Update remaining packages from Web repository

If you are using APK caching you should also perform the following steps. Edit the /etc/apk/repositories file using an editor (nano for instance) and if necessary, add references to the Alpine package repositories. In the example below, the reference to the Alpine CD is maintained, so that if the requested package is available on the local media, it will be obtained from there instead of being downloaded from the remote repository:

Contents of /etc/apk/repositories

/media/cdrom/apks http://dl-3.alpinelinux.org/alpine/v2.6/main

Another example: upgrading from version 2.6 to 2.7 simply change:

http://dl-3.alpinelinux.org/alpine/v2.6/main

to

 http://dl-3.alpinelinux.org/alpine/v2.7/main

Thus, the file will now look like this:

Contents of /etc/apk/repositories

/media/cdrom/apks http://dl-3.alpinelinux.org/alpine/v2.7/main

Only one repository is shown above; however, you may also replace http://dl-3.alpinelinux.org/alpine/ with any of the mirrors below:


After updating the repositories file, obtain the latest index of available packages:

apk update

Tip: Adding the -U/--update-cache to another apk command, as in apk add -U ... or apk upgrade -U, has the same effect as running apk update before the other apk command.

If you're upgrading from a version of Alpine before 2.3.0_rc1, ensure you have the latest available version of the Alpine Linux Package Manager first before upgrading anything else:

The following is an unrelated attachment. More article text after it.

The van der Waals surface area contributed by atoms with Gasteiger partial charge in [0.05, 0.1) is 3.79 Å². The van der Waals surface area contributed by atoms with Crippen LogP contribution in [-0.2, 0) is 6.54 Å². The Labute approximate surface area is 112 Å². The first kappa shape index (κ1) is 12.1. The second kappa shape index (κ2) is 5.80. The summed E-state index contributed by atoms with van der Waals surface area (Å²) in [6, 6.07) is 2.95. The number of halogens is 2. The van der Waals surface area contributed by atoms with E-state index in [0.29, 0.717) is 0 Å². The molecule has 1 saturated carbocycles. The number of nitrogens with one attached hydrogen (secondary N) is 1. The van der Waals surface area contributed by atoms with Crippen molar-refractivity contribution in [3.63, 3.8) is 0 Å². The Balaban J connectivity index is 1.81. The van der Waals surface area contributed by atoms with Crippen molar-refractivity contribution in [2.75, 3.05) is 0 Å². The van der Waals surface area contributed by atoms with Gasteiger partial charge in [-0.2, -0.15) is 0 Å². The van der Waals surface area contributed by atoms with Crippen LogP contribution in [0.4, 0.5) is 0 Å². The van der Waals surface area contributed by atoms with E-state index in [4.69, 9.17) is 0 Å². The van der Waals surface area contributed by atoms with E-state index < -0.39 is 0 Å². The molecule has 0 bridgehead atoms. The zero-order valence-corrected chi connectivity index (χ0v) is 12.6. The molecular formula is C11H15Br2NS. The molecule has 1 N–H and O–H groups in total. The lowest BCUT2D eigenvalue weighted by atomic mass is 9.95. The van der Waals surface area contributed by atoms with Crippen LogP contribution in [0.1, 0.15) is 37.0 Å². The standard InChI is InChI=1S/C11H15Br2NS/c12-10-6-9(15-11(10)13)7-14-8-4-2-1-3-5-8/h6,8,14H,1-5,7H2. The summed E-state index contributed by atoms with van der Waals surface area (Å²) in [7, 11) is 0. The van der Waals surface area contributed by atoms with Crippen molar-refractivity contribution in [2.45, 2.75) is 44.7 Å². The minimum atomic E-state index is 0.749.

apk add --upgrade apk-tools

Next, upgrade all your packages:

apk upgrade --available sync

The --available switch is used to force all packages to be upgraded, even if they have the same version numbers. Sometimes changes in uClibc require doing this.

After upgrading packages, save any configuration changes (you should have backed up your earlier configuration prior to upgrading).

lbu ci


Upgrading Alpine Linux on other removable media (such as CF/USB)

The following instructions are for run-from-RAM Alpine installations running on Compact Flash or USB media. Updating your repositories using the procedures detailed above, then running:

apk upgrade --update-cache --available

will suffice for some purposes. (If you want the new packages to be used after a reboot, you should enable APK caching.)

However, this is not an adequate general solution because it won't honor any kernel upgrades and the like. For the general solution, you'll need to upgrade your boot medium (Compact Flash or USB). That is what the following steps describe how to do.

Setup environment variables

To make the documentation a bit more "generic" we start by setting some environment variables.

vi /etc/lbu/lbu.conf

Make sure that the variable LBU_MEDIA is not commented (by removing the leading '#').